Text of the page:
Unlike its big brother, the car, making parking easier. However, it doesn't have adaptive cruise control, blind-spot detection, or anything else of that sort., the RDX has few driver assistance features available. It has a rearview camera that does show three different views behind the
The award for best tech in the RDX's cabin has to go to the stereo system. It draws on a robust set of sources, such as the aforementioned hard drive and iPod, along with Bluetooth streaming and Pandora integration. And the audio from these sources comes out over an excellent system, Acura's ELS surround stereo. This 10-speaker system created very crisp, detailed sound. With multilayered recordings such as "The K&D Sessions," it not only made quieter layers audible, it produced striking bass. Its only flaw was letting higher notes get a little too shrill.
The stereo was pretty easy to hear in the well-insulated cabin of the RDX. True to Acura's premium intentions, road and engine noise are kept largely at bay, even with the larger engine now sitting under the hood of the RDX. Acura made a big change with this new model year, ditching the previous turbocharged 2.3-liter four-cylinder for the company's 3.5-liter V-6, also used in the MDX and.
The engine swap shows that Acura recognized the failed experiment of its turbocharged four-cylinder. With its lower displacement it should have achieved better fuel economy, but the RDX proved too big for that engine. In CNET reviews, previous generations of the RDX turned in terrible real-world fuel economy. The V-6, which uses variable valve timing but not direct injection, makes more power and better fuel economy than the previous power plant.
By the numbers, the V-6 produces 273 horsepower and 251 pound-feet of torque, enough to easily propel the 3,300-pound RDX. EPA fuel economy comes in at 19 mpg city and 27 mpg highway. In CNET's testing, the car delivered 21.5 mpg, close to its combined economy number of 22 mpg, and not bad for a five-passenger SUV.
Acura gives the cabin a few touches to emphasize the "sport" in SUV, such as the red engine-start button and the paddle shifters on the steering wheel. These paddles are really unnecessary, as the six-speed automatic transmission that comes with the car doesn't have any sporting chops. There is a Sport mode, which keeps the revs just a little higher than normal, but each shift, whether manually selected or automatic, comes about with the usual lag of a torque converter-based transmission.
Besides stepping back to its tried-and-true V-6, Acura also took its Super Handling All-Wheel-Drive (SH-AWD) system away from the RDX. That means the RDX's optional all-wheel-drive system is very basic, acting as a front-biased system and shunting power to the rear wheels when needed. SH-AWD does neat things like torque vectoring across the rear wheels, making big vehicles such as the MDX corner like sport cars.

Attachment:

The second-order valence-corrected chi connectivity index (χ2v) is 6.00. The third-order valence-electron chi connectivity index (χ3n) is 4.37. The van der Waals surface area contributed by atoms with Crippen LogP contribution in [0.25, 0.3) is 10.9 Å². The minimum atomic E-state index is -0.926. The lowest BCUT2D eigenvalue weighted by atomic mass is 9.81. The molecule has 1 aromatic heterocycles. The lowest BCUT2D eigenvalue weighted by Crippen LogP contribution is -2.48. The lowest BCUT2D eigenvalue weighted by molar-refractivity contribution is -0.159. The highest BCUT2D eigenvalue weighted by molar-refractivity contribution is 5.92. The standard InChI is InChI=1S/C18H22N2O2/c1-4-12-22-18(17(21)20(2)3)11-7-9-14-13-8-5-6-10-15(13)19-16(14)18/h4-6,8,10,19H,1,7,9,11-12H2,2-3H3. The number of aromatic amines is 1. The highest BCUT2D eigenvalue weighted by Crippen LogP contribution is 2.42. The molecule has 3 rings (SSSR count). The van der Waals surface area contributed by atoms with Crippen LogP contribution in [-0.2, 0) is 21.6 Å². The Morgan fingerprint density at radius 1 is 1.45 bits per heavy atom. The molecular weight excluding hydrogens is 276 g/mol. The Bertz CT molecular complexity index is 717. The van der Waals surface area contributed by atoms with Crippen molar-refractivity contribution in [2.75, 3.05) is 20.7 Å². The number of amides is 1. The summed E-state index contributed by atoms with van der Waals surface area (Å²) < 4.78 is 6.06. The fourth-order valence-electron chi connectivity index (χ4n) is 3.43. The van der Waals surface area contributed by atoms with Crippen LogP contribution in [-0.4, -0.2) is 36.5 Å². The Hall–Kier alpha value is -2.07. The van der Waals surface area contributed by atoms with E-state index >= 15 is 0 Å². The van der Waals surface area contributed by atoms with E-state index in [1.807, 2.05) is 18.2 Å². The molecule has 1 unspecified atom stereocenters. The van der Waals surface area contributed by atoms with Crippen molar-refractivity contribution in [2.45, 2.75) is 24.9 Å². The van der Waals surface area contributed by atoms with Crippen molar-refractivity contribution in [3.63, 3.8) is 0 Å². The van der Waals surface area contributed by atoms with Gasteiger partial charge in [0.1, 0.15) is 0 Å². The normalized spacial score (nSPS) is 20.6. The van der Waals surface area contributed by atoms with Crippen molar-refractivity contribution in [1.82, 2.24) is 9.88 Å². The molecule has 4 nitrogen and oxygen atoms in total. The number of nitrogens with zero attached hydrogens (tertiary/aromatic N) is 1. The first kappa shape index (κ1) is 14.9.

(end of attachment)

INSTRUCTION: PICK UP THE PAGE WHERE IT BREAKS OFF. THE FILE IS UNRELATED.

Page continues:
Taking away SH-AWD did not ruin the handling of the RDX, though. The suspension is rigid enough that the car can be put through high-speed antics in corners. Taking turns at speed, the car's tires made tortured sounds indicating the loss of a tread layer, but the body remained flat, with no wallow and not much lean.
That sport suspension tuning does have its drawbacks, however, with the RDX being jostled a little too strongly by rough patches in the road. The ride feels fine over smooth pavement, but potholes and cracks get communicated right through the seats.
Although a perfectly comfortable small SUV, the 2013 Acura RDX suffers from some tech flaws that will ultimately prove frustrating. Its engine and transmission work well enough, but do not use some of the latest efficiency technologies. The rigidly tuned suspension could do with some softening, given the likely buyers of the RDX. But overall it is an easy, no-hassle car to drive.
The cabin tech offers some nice features, but the lack of dynamic routing to avoid traffic in the navigation system is bizarre, considering how that feature has become standard in just about every other car with integrated traffic data. Likewise, it is very cool that Acura implemented voice command over iPods and music from the internal hard drive, but strange that it does not extend to letting drivers dial contacts from a paired phone by name. The speed-dial voice dialing is a poor substitute. The only real high point of the cabin tech is the stereo, with its many audio sources and excellent-sounding ELS system.
|Model||2013 Acura RDX|
|Trim||All-wheel drive, Tech package|
|Power train||3.5-liter V-6, 6-speed automatic transmission|
|EPA fuel economy||19 mpg city/27 mpg highway|
|Observed fuel economy||21.5 mpg|
|Navigation||Standard hard-drive-based with traffic data|
|Bluetooth phone support||Standard with contact list integration|
|Disc player||MP3-compatible single-DVD|
|MP3 player support||iPod integration|
|Other digital audio||Onboard hard drive, Pandora, Bluetooth streaming, USB drive, satellite radio|
|Audio system||ELS 410-watt 10-speaker system|
|Driver aids||Rearview camera|
|Price as tested||$40,315|